Shirley Nichols arrived almost an hour early for the Mt. Zion commemoration service. But instead of grabbing a seat near the front of the church, she settled into one of the 40 or so green upholstered chairs set up behind the sanctuary’s wooden pews.

“My momma always told me it wasn’t nice to turn around and look at somebody when they came into a room. That’s why I always sit on the back row. You can see everything that goes on,” the soft-spoken Nichols said, waving and nodding with a sweet smile to old friends as they entered the church meeting place.

Now in her 60s, Nichols said she’s been a member of Mt. Zion for as long as she can remember.

“I’ve been here all my life,” she said, adding that longtime members of the church are quickly disappearing.

“We’d be doin’ good if we have 10 old members left. The rest of them have done passed on,” she said.

Nichols says she’s concerned that most of the church’s newer members don’t appreciate the rich but tragic heritage of the original congregation. She’s afraid that because they don’t know or don’t care about the sacrifices of the men and women who preceded them, they’ll fail to pass on the church’s important role in the civil rights movement to future generations.

“That’s why today is so important,” she said. “These kids really don’t know anything about it. That’s because most of their parents really don’t know anything either.”

But for Nichols and others who were active in the church and the Longwood community in the 1960s, it’s a memory not easily forgotten.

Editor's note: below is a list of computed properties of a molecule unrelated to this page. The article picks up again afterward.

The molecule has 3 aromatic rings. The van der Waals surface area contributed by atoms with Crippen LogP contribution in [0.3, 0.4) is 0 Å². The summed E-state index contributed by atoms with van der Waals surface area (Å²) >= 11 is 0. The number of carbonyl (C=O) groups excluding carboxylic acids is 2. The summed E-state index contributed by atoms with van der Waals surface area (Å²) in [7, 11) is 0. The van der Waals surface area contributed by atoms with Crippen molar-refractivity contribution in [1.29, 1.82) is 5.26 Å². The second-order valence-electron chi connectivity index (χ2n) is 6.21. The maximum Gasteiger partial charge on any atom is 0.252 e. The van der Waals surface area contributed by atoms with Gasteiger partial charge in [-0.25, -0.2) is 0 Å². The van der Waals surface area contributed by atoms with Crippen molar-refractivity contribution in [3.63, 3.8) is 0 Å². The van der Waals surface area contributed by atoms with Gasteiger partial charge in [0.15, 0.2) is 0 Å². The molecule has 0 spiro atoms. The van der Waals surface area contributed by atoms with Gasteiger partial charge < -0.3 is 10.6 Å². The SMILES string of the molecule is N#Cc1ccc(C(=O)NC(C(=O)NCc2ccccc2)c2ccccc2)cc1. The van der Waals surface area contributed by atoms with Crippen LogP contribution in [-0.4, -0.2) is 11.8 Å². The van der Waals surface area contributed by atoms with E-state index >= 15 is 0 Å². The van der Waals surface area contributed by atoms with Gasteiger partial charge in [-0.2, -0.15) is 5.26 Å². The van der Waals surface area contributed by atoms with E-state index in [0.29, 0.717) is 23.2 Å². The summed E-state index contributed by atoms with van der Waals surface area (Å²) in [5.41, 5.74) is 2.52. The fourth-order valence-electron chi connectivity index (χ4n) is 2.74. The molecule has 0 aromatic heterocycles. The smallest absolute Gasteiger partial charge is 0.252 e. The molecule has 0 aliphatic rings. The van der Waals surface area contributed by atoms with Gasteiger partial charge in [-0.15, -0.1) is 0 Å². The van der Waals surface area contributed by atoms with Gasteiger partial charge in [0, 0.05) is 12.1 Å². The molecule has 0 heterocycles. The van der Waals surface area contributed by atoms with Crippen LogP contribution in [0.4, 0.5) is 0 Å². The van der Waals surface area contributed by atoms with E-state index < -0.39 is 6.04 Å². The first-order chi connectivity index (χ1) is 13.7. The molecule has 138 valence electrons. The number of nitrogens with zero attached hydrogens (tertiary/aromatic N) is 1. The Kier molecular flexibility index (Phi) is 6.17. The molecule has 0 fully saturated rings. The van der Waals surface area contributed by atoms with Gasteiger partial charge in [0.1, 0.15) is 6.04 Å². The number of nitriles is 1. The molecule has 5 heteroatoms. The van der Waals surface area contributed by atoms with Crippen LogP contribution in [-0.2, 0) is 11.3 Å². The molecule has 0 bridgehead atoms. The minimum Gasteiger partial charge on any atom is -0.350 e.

Nichols was a Mt. Zion church member when the small, rural Methodist church was burned the ground on June 16, 1964. She was also a member during those difficult months and years afterwards when the congregation struggled to survive and to rebuild their meeting place.

“It was rough. It was difficult,” Nichols recalls, describing how her mind’s eye still sees the ashes, the smoldering timbers and the toppled church bell lying in the rubble in the aftermath of the Klan church burning.

It was the burning of Mt. Zion that drew James Chaney, Andrew Goodman, and Michael Schwerner to Philadelphia that June and provided local Klansmen with the opportunity that eventually led to their murders on June 21.

Nichols also remembers, with a quiet sweet smile spreading across her face as she tells her stories, the help that came from “kind souls from up north” who made contributions to help rebuild the church. She also remembers how it seemed that Philadelphia turned its back on the rural church just east of the city limits.

“I think that’s why I have a problem now with them wanting to take the commemoration downtown,” she said. “For so long, nobody acted like they even knew we were out here.”